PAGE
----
Given the range of studies and information that would be affected by the proposed rule, the Agency would need numerous and complicated processes to ensure that data was properly anonymized. The EPA’s proposed rule claims there are ways to mask data to ensure privacy is protected, but fails to provide any details or specifics for how such a process would be implemented—this is not a simple issue of redacting a few data fields. But instead of providing specific steps for how this process would be handled so that commenters could provide input, the rule is all but silent on this issue.
Some scholars have explored ways to better anonymize data in scientific studies, but those efforts are not foolproof. Even when personal identifying information is removed from data, it can be possible to identify individuals in the right circumstances from a combination of simple data points.5 The most effective way to protect personal privacy, then, is to not publish the detailed data underlying these studies at all. In these cases, even though the studies have been conducted by reputable researchers at academic institutions, and peer reviewed to ensure validity, they would ultimately be unavailable to Agency officials as evidence in rulemakings.
The rule fails to differentiate meaningfully between reproducibility and replicability
The second key consideration that the proposed rule fails to address is a concrete definition for what it means for information that “includes the information necessary for the public to understand, assess, and replicate findings,” which is the standard the rule attempts to establish for information that is considered “publicly available in a manner sufficient for independent validation.” Besides a vague list containing items that may be included in this type of publically available and replicable information (“data,” “associated protocols,” “computer codes and models involved in the creation and analysis of such information,” “recorded factual materials,” and “detailed descriptions of how to access and use such information,”), no further description of what it means to “replicate findings” is given.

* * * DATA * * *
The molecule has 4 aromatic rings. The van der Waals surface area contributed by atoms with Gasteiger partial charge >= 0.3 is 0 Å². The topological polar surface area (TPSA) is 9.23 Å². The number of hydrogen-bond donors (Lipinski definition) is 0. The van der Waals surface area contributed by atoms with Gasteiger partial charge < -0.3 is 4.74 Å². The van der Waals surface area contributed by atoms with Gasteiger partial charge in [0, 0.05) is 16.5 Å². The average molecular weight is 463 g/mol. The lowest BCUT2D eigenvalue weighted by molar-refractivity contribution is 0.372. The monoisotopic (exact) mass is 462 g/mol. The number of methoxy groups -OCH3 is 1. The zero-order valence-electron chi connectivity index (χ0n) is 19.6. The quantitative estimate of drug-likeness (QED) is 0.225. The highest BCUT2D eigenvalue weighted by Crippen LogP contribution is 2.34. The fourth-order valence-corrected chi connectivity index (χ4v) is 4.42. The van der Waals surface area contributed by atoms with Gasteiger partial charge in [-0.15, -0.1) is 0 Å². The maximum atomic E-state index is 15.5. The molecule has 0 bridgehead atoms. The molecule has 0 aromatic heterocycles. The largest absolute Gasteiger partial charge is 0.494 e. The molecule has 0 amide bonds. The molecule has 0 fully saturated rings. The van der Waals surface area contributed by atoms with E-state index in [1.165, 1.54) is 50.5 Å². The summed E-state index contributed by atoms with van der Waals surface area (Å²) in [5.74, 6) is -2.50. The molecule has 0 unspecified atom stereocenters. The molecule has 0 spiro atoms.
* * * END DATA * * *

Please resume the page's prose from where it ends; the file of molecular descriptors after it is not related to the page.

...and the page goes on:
Confounding matters, while the statement of the rule itself refers to replicability of scientific findings, the background information supporting the rule focuses on scientific studies’ “reproducibility,” which has a wholly different meaning in a scientific context. While the definitions of these terms continue to be debated by scientists, which further demonstrates the difficulty in how the EPA has used them, there is broad consensus:6 a study is commonly defined by scientists as replicable if its findings can be obtained again through conducting a new, independent study, whereas a study is typically defined as reproducible if reanalysis of data collected during that study, using the same or similar methods, produces the same findings.
The vast disparity in these definitions, and the fact that both terms are mentioned multiple times between the proposed rule and its supporting information, leaves us to guess what the intent of the rule really is, which means commenters simply can’t interpret how this rule will be implemented. But, because the rule itself says it must be possible to “replicate” studies’ findings, we should assume that the rule may intend the strongest possible meaning: that it must genuinely be possible to conduct all studies used in rulemaking again, from scratch, and obtain the same findings. As we explain below, this then establishes a standard that would preclude an enormous quantity of studies form being used in the rulemaking process.
The rule will undermine the use of scientific evidence in rulemaking
Scientific studies that could inform rulemaking will be thrown out
Essentially, the proposed rule would require that the Agency only use studies for which the underlying data is fully public or whose findings can be replicated in their entirety. So it’s reasonable to conclude that, if the rule goes into effect, the EPA will no longer be able to use a large portion of the studies that it currently relies on, including important longitudinal human health studies, to craft public safeguards. Major health studies often collect large amounts of information about the people who agree to participate and there are laws, like the Health Insurance Portability and Accountability Act of 1996,7 that strictly prohibit sharing a person’s medical information.